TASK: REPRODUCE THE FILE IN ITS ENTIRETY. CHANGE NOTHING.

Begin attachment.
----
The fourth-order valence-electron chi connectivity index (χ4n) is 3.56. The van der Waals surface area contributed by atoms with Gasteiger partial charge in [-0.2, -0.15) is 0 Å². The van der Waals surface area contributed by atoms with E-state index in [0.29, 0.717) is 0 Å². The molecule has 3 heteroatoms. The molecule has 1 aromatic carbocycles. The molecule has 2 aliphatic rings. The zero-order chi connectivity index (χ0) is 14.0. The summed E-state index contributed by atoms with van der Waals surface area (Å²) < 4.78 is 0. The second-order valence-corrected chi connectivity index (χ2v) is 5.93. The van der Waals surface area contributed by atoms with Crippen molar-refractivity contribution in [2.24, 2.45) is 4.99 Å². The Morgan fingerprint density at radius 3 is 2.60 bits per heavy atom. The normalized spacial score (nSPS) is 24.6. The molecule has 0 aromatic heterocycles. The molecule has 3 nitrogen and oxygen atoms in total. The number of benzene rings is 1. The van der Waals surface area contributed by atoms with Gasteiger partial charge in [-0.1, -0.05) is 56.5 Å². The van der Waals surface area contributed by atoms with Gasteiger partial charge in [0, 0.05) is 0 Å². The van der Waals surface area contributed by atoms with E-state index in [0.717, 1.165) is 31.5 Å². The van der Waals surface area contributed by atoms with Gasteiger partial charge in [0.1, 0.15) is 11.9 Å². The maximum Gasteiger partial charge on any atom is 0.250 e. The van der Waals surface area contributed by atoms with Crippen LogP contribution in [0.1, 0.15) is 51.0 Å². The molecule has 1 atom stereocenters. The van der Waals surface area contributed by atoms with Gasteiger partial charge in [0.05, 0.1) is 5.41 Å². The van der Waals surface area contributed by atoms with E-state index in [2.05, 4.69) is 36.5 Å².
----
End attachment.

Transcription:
The fourth-order valence-electron chi connectivity index (χ4n) is 3.56. The van der Waals surface area contributed by atoms with Gasteiger partial charge in [-0.2, -0.15) is 0 Å². The van der Waals surface area contributed by atoms with E-state index in [0.29, 0.717) is 0 Å². The molecule has 3 heteroatoms. The molecule has 1 aromatic carbocycles. The molecule has 2 aliphatic rings. The zero-order chi connectivity index (χ0) is 14.0. The summed E-state index contributed by atoms with van der Waals surface area (Å²) < 4.78 is 0. The second-order valence-corrected chi connectivity index (χ2v) is 5.93. The van der Waals surface area contributed by atoms with Crippen molar-refractivity contribution in [2.24, 2.45) is 4.99 Å². The Morgan fingerprint density at radius 3 is 2.60 bits per heavy atom. The normalized spacial score (nSPS) is 24.6. The molecule has 0 aromatic heterocycles. The molecule has 3 nitrogen and oxygen atoms in total. The number of benzene rings is 1. The van der Waals surface area contributed by atoms with Gasteiger partial charge in [-0.1, -0.05) is 56.5 Å². The van der Waals surface area contributed by atoms with Gasteiger partial charge in [0, 0.05) is 0 Å². The van der Waals surface area contributed by atoms with E-state index in [0.717, 1.165) is 31.5 Å². The van der Waals surface area contributed by atoms with Gasteiger partial charge in [0.1, 0.15) is 11.9 Å². The maximum Gasteiger partial charge on any atom is 0.250 e. The van der Waals surface area contributed by atoms with Crippen LogP contribution in [0.1, 0.15) is 51.0 Å². The molecule has 1 atom stereocenters. The van der Waals surface area contributed by atoms with Gasteiger partial charge in [0.05, 0.1) is 5.41 Å². The van der Waals surface area contributed by atoms with E-state index in [2.05, 4.69) is 36.5 Å².